A timing reference 105 generates timing signals that are used to synchronize the operation of the I/O Modules. The timing reference generates a high frequency reference clock (REF) and an End of Interval (EOI) signal. The EOI signal marks the end of a sample interval. The REF clock frequency should be at least 4 times the highest input clock rate. The EOI frequency is some integral divisor of the REF clock frequency. The EOI frequency should be at most one half (¼) of the lowest input clock rate.
The I/O module architecture is illustrated in FIG. 2. The logic may be used to implement the Mux/Demux algorithm, the data buffers 203 and 204, and the bus interface 202 are the same for all I/O modules. The bus interface 202 interfaces with the bus 201, such as a PCI bus. Input signals are received via the signal acquisition module 205 and output signals to the input FIFO 203. Output signals are received via output FIFO 204 and sent to the signal reconstruction module 206 and the reconstructed output signals are sent from the module 206. The signal reconstruction module 206 works with the direct digital synthesizer (DDS) 207 to reconstruct the signals. The interface electronics are specific to each signal type.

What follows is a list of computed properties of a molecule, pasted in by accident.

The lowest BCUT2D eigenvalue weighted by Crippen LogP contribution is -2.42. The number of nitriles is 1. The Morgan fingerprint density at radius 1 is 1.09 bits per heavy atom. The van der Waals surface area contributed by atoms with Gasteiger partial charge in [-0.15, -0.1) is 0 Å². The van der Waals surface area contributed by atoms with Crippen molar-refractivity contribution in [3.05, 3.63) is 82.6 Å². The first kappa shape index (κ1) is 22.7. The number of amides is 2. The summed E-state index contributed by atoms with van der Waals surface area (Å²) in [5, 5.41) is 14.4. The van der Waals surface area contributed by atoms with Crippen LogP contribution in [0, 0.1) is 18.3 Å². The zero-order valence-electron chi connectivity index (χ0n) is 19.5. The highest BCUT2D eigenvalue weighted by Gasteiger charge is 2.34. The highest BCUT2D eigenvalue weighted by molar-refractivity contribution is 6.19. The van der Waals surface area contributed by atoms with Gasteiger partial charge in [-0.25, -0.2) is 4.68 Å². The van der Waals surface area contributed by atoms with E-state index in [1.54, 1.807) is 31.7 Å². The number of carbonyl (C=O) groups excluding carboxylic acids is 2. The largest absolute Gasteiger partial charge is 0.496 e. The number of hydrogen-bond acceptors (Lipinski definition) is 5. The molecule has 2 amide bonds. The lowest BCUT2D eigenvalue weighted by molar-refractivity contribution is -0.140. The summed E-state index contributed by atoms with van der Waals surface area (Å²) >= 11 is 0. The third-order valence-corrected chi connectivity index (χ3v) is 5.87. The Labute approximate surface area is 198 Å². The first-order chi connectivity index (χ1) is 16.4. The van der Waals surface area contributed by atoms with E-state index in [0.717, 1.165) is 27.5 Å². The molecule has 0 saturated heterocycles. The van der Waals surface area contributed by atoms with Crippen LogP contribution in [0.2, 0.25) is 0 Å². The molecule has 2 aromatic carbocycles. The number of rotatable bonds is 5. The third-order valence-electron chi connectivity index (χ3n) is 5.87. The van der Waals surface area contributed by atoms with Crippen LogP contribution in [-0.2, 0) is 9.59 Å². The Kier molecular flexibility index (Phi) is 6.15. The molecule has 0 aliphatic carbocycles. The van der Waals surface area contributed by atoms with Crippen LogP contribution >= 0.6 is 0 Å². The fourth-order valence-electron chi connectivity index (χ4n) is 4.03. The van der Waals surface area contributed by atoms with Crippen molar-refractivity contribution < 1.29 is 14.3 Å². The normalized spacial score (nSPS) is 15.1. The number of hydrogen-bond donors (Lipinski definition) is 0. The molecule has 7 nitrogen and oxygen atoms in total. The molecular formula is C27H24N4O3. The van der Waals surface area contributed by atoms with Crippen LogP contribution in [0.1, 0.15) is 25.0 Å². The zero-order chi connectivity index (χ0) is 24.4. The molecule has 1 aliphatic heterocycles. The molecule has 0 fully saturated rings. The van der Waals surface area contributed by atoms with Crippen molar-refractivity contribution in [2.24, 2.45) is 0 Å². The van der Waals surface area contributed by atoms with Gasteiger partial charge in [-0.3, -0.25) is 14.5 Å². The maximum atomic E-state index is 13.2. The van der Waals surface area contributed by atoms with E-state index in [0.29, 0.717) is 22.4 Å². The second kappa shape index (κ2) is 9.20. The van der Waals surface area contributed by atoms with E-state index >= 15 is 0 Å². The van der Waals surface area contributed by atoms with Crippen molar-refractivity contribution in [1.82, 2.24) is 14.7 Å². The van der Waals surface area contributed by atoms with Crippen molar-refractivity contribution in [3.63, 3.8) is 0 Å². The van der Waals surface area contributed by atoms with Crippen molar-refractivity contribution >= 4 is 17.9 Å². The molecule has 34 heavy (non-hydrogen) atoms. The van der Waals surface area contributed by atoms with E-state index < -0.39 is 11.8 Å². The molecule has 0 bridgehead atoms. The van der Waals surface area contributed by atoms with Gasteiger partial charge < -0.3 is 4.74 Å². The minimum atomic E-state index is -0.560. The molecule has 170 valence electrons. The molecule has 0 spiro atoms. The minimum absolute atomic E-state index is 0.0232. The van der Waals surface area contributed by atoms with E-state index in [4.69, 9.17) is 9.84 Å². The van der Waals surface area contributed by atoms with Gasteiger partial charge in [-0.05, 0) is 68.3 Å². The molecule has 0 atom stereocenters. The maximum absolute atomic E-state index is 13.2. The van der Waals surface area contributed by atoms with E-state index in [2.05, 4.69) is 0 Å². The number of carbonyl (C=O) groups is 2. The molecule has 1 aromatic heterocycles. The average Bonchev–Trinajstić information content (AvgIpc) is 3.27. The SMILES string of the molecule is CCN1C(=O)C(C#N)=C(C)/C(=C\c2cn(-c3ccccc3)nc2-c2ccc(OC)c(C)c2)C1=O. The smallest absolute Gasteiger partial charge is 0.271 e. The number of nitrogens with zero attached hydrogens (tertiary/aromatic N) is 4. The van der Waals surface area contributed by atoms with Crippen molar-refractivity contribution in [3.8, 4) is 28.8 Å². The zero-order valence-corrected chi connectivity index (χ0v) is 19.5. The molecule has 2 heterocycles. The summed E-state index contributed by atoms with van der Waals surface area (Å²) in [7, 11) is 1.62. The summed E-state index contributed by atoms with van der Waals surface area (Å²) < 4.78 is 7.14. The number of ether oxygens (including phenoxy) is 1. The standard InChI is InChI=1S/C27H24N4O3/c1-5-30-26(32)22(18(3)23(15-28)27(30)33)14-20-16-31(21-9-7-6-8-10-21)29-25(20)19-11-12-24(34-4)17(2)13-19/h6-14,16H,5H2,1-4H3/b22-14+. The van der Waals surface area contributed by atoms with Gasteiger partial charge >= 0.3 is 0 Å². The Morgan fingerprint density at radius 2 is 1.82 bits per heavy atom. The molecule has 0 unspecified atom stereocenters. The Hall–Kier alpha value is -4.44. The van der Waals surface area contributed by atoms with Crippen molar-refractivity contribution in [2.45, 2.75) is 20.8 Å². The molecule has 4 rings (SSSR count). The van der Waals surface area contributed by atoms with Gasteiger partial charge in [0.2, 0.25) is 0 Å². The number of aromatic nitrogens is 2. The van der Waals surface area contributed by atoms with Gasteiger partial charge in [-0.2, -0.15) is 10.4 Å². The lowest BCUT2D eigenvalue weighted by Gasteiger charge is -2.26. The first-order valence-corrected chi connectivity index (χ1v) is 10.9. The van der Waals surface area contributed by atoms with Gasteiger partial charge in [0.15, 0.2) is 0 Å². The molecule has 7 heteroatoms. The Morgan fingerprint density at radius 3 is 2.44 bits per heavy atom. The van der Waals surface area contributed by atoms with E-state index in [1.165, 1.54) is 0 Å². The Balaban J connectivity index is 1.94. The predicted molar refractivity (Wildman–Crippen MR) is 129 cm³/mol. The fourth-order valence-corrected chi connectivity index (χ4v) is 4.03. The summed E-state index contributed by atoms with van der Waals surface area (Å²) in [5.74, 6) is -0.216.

With respect to signal acquisition, each I/O module samples the input data using an external or internal sample clock. Every sample interval the I/O module latches the count of samples received (N) and the duration count (T), the number of Reference (REF) clock cycles between the first sample clock and the last sample clock in the interval. Each Input module also latches the delay count (D), the number of timing reference (REF) clock cycles between the start of the interval and the first sample clock. The timing diagram provided in FIG. 3 illustrates the relationship between the sample interval delineated by the EOI signal, the sample clock, the sample count (N), the duration count (T), and the delay count (D).
The I/O module creates a data packet from the data acquired during each interval and the N, T, and D counts from that interval. These variable length data packets provide all of the information that is necessary to accurately reconstruct the signal with the correct data rate and channel-to-channel phase relationships. According to one embodiment of the present invention, the input packet format is shown below: